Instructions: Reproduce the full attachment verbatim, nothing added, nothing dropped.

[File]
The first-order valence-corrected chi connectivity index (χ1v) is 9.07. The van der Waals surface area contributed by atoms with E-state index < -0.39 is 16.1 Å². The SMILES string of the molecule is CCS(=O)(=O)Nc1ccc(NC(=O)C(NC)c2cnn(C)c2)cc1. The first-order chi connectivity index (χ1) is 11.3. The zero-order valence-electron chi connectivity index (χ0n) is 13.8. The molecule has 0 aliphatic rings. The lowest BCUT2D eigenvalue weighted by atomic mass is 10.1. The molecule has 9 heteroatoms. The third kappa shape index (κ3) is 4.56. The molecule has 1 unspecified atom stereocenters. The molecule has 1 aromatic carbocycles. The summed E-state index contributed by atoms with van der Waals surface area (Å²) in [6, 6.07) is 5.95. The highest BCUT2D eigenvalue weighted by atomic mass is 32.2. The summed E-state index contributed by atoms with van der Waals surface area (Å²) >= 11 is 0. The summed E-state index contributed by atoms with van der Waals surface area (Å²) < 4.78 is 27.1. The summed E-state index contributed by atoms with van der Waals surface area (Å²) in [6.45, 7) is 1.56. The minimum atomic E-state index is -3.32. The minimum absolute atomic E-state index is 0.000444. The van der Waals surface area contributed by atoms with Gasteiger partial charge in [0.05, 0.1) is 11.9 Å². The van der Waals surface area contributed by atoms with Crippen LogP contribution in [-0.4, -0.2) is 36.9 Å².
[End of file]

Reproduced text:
The first-order valence-corrected chi connectivity index (χ1v) is 9.07. The van der Waals surface area contributed by atoms with E-state index < -0.39 is 16.1 Å². The SMILES string of the molecule is CCS(=O)(=O)Nc1ccc(NC(=O)C(NC)c2cnn(C)c2)cc1. The first-order chi connectivity index (χ1) is 11.3. The zero-order valence-electron chi connectivity index (χ0n) is 13.8. The molecule has 0 aliphatic rings. The lowest BCUT2D eigenvalue weighted by atomic mass is 10.1. The molecule has 9 heteroatoms. The third kappa shape index (κ3) is 4.56. The molecule has 1 unspecified atom stereocenters. The molecule has 1 aromatic carbocycles. The summed E-state index contributed by atoms with van der Waals surface area (Å²) in [6, 6.07) is 5.95. The highest BCUT2D eigenvalue weighted by atomic mass is 32.2. The summed E-state index contributed by atoms with van der Waals surface area (Å²) >= 11 is 0. The summed E-state index contributed by atoms with van der Waals surface area (Å²) < 4.78 is 27.1. The summed E-state index contributed by atoms with van der Waals surface area (Å²) in [6.45, 7) is 1.56. The minimum atomic E-state index is -3.32. The minimum absolute atomic E-state index is 0.000444. The van der Waals surface area contributed by atoms with Gasteiger partial charge in [0.05, 0.1) is 11.9 Å². The van der Waals surface area contributed by atoms with Crippen LogP contribution in [-0.4, -0.2) is 36.9 Å².